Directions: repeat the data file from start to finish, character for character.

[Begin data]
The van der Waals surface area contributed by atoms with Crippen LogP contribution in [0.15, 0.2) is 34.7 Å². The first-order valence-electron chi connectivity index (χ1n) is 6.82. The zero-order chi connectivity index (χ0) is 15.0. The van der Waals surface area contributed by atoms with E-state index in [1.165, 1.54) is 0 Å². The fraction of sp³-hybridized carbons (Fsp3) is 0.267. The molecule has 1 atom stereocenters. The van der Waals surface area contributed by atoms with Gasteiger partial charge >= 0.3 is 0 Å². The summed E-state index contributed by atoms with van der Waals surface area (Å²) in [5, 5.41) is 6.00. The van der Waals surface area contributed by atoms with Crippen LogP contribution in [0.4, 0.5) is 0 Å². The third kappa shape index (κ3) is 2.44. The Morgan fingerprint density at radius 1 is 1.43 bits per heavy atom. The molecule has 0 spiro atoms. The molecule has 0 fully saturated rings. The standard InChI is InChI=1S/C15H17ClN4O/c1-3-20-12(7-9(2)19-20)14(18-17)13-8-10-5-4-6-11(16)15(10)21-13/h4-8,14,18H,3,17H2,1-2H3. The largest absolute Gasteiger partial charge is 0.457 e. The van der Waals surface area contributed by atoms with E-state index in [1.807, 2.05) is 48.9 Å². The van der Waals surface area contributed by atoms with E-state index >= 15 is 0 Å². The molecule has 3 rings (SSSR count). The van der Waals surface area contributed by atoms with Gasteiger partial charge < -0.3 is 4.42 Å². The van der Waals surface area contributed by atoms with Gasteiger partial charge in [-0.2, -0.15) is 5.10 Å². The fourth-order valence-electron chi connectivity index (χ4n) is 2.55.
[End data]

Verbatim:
The van der Waals surface area contributed by atoms with Crippen LogP contribution in [0.15, 0.2) is 34.7 Å². The first-order valence-electron chi connectivity index (χ1n) is 6.82. The zero-order chi connectivity index (χ0) is 15.0. The van der Waals surface area contributed by atoms with E-state index in [1.165, 1.54) is 0 Å². The fraction of sp³-hybridized carbons (Fsp3) is 0.267. The molecule has 1 atom stereocenters. The van der Waals surface area contributed by atoms with Gasteiger partial charge >= 0.3 is 0 Å². The summed E-state index contributed by atoms with van der Waals surface area (Å²) in [5, 5.41) is 6.00. The van der Waals surface area contributed by atoms with Crippen LogP contribution in [0.4, 0.5) is 0 Å². The third kappa shape index (κ3) is 2.44. The Morgan fingerprint density at radius 1 is 1.43 bits per heavy atom. The molecule has 0 spiro atoms. The molecule has 0 fully saturated rings. The standard InChI is InChI=1S/C15H17ClN4O/c1-3-20-12(7-9(2)19-20)14(18-17)13-8-10-5-4-6-11(16)15(10)21-13/h4-8,14,18H,3,17H2,1-2H3. The largest absolute Gasteiger partial charge is 0.457 e. The van der Waals surface area contributed by atoms with E-state index in [1.807, 2.05) is 48.9 Å². The van der Waals surface area contributed by atoms with E-state index >= 15 is 0 Å². The molecule has 3 rings (SSSR count). The van der Waals surface area contributed by atoms with Gasteiger partial charge < -0.3 is 4.42 Å². The van der Waals surface area contributed by atoms with Gasteiger partial charge in [-0.2, -0.15) is 5.10 Å². The fourth-order valence-electron chi connectivity index (χ4n) is 2.55.